The recommended walks around Fleet Pond are marked by colour-coded posts (see also the map above) and introduce a selection of wildlife habitats. Please keep to the well-used paths.
Short Walk (Red Markers) 1km
The Red Route will take you past The Dry Heath, one of the two open heathland areas, along wood-land paths. The Route visits Boathouse Corner with its fishing jetty designed for wheelchair use and the Picnic Site with a good view of the lake, the fringing reedbed and the open marsh. Please note that the section of path between Boathouse Corner and the Picnic Site is a woodland walk with many tree roots to trip the unwary.
Medium Walk (Yellow Markers) 3km
This route takes a full circuit of the lake. The northern and western footpaths are suitable for wheelchairs and children carriers in all but the wettest weather. Excellent views of the lake can be had from the northern and north-western footpaths and from Chestnut Grove landing stage. The path crosses Brookly Stream, one of the two feeder streams into the lake. The oldest section of Fleet Pond’s woodlands, at Sandhills, has good specimens of oak and Scots pine. A carpet of bluebells appears in early spring. Coldstream Glade attracts butterflies, bees and other insects and Sandy Bay is a popular spot for people, with informal seats and good views. At Sandy Bay, the Gelvert Stream, enters the lake. Near Westover Road access point, you will pass through an open glade and, on a warm sunny day, smell the pungent aroma of bog myrtle.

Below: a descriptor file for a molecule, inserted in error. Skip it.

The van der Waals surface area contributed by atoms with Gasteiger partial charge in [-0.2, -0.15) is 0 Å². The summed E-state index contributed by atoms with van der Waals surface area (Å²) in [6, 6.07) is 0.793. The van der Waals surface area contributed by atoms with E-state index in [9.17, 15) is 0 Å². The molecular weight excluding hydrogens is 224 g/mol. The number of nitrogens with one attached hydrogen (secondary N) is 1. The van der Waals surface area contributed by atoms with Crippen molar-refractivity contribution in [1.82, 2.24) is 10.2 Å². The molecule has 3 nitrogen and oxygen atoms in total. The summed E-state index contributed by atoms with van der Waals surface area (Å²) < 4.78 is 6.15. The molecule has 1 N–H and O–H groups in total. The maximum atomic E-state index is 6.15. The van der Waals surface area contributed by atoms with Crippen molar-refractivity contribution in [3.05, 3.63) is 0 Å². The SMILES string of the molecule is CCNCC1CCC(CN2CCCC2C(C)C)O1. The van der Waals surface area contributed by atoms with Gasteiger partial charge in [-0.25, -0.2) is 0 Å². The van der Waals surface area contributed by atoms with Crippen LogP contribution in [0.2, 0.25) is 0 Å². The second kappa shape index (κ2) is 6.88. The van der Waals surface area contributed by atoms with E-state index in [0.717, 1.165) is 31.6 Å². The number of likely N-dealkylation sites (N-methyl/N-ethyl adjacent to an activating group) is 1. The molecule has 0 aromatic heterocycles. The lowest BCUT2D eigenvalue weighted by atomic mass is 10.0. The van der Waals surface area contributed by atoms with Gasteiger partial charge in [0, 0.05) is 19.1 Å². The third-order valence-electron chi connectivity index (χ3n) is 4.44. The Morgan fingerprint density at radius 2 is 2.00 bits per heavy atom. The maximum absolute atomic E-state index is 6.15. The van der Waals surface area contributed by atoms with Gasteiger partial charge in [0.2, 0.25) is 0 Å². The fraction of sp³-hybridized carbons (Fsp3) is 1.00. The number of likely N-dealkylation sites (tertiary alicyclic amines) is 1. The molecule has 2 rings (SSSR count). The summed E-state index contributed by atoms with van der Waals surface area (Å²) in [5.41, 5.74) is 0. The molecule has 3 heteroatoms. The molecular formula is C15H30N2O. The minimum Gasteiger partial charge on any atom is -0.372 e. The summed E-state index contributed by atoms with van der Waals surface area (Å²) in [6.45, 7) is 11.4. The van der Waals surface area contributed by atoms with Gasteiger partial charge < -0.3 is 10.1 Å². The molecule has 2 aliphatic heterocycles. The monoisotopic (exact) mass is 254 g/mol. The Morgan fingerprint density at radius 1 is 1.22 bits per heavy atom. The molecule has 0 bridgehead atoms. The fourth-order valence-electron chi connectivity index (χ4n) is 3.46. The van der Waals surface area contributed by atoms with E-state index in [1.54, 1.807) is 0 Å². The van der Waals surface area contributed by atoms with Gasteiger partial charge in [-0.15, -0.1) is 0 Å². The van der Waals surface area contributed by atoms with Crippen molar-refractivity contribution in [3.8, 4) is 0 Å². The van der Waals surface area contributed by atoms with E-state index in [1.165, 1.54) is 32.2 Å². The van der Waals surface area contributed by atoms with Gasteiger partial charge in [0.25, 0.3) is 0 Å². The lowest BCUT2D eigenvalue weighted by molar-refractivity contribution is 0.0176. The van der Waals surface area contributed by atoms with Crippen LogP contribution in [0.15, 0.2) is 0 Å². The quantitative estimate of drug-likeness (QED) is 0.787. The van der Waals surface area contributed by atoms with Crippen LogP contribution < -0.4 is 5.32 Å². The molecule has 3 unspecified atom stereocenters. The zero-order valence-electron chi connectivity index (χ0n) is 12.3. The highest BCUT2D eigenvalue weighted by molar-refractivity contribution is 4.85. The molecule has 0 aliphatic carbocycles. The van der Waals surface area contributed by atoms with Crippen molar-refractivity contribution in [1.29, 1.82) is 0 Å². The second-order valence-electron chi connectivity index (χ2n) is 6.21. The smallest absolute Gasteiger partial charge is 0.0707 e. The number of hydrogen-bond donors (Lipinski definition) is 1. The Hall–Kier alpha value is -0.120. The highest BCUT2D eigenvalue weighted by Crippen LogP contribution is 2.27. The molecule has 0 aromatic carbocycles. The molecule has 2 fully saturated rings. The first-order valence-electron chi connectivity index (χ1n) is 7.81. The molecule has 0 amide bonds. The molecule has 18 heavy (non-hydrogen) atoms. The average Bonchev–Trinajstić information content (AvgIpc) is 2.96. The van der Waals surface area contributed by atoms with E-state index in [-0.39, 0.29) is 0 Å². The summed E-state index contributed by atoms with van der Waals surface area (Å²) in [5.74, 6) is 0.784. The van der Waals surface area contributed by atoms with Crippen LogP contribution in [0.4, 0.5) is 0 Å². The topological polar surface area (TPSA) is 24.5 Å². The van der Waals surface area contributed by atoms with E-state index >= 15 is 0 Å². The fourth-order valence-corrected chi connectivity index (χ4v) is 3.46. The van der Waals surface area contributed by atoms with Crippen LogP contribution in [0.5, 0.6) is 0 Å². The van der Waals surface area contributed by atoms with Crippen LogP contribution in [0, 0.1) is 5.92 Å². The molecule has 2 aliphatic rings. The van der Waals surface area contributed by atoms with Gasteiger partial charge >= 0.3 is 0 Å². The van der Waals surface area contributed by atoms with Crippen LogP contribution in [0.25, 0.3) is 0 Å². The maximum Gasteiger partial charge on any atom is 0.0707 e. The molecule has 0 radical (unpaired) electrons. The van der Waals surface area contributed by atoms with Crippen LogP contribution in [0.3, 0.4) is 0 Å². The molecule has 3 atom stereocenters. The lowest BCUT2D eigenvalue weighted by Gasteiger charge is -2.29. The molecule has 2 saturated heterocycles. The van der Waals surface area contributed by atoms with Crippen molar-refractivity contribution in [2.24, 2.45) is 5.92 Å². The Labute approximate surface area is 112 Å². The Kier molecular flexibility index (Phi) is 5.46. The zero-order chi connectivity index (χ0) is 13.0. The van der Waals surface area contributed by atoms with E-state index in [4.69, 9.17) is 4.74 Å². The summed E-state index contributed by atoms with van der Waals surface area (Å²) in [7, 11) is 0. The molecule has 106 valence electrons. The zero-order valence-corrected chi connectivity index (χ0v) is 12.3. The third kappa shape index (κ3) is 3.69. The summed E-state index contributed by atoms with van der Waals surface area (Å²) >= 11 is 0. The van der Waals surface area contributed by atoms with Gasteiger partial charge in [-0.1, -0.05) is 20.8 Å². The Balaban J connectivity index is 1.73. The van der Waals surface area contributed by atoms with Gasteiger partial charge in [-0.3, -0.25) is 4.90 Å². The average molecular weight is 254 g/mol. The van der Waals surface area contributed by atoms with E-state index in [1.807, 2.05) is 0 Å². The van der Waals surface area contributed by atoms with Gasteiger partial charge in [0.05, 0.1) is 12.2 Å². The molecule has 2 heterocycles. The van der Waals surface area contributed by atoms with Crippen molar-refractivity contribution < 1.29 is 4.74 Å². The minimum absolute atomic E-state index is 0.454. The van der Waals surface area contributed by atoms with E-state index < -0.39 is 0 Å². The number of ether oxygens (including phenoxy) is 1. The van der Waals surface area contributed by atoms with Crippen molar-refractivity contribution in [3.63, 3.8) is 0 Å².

Long Route (Blue Markers) 4km
This follows the Yellow Route but extends to include Brookly Wood and Wood Lane Heath. Brookly Wood was once a private garden and contains some of the Reserve’s best beech trees. There are also “exotics” here: bamboo, rhododendron and laurels. The footpath through Brookly Wood is narrow and can be very muddy in winter. Wood Lane Heath is a moist heath. Late July and August are the best times to see the heather in flower. The footpath skirts the heath and is informal but firm.